Artificial intelligence (AI) is advancing at an unprecedented pace, and AI-powered technologies such as ChatGPT are increasingly being utilized by society.
While language is highly complex, from syntax and grammar to nuances of tone and context, ChatGPT has been trained on a massive corpus of text – allowing it to generate responses in a wide range of prompts in a way that is often indistinguishable from human communication.
While these technologies have the potential to revolutionize how we live and work, they do pose serious risks to society - like their use for malicious purposes. Deepfake technology, for example, has been used to create convincing fake videos and audio recordings, which could be used for everything from political propaganda to financial fraud.
Similarly, in the military, ethical concerns are being raised with lethal autonomous weapons (LAWs) and AI-guided swarms of combat drones, for example.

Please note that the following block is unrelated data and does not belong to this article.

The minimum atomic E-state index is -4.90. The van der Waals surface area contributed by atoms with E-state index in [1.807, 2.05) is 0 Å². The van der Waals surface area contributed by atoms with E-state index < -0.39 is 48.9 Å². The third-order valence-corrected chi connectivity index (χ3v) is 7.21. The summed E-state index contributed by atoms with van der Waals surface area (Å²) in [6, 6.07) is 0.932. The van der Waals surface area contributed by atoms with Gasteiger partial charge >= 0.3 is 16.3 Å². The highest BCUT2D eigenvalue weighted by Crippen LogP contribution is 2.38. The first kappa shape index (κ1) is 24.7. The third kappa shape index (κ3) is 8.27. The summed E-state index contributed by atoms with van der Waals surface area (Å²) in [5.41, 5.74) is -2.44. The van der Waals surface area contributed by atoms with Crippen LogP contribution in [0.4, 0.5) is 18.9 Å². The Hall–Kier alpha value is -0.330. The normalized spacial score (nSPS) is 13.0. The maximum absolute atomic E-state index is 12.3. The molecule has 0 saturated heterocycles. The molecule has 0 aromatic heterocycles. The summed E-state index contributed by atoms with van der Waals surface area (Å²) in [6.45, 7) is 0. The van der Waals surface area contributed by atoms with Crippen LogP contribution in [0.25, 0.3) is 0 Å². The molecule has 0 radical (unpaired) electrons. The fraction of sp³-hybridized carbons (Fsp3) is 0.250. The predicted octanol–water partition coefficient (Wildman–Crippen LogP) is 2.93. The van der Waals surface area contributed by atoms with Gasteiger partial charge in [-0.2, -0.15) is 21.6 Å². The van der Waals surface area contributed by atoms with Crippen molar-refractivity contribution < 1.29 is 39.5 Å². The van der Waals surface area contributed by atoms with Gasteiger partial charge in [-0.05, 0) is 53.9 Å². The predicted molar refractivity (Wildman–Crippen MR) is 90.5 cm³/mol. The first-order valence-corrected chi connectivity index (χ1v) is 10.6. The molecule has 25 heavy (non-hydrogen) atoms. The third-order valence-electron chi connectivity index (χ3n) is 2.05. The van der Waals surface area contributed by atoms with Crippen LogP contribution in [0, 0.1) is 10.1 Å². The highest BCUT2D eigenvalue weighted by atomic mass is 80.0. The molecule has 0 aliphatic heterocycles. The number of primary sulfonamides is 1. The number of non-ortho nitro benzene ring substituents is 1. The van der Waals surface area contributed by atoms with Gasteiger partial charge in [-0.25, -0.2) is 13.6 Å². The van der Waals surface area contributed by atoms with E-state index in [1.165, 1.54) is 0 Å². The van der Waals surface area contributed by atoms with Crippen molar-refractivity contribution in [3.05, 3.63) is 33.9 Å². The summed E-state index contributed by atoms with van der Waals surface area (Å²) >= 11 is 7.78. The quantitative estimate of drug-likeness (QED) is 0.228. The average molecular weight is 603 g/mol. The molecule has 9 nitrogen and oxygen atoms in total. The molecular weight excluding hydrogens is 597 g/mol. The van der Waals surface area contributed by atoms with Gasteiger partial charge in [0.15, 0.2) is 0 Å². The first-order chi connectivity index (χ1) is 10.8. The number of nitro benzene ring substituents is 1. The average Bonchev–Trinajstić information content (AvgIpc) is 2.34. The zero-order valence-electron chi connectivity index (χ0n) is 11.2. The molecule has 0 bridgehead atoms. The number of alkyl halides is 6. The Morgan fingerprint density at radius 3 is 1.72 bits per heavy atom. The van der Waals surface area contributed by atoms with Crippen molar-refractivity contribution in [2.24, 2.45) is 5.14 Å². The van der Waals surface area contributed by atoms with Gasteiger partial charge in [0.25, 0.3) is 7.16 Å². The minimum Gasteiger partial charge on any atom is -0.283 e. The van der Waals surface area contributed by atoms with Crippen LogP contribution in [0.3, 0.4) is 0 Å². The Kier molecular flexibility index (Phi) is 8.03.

Another concern is the impact of AI language models on privacy and security. As these systems generate responses based on large amounts of data, there is a risk that sensitive information could be inadvertently exposed.
Despite these challenges, the potential of AI technology like ChatGPT is too great to ignore. The system has already been used to significantly advance natural language processing, machine learning, and robotics. Developers also utilize the technology to write codes and programs.
And as the technology continues to evolve, there is no doubt that it will profoundly impact how society lives and works.
Regulating AI is not about stifling innovation or progress. Instead, it is about ensuring that the technology is used to benefit society as a whole. Thankfully, the federal government recognized the need through the Artificial Intelligence and Data Act (AIDA), a component of Bill C-27, tabled in June of 2022.
AIDA’s future remains unknown, and the specifics are not yet determined. But when it comes to recognizing AI’s capacity – it’s a start.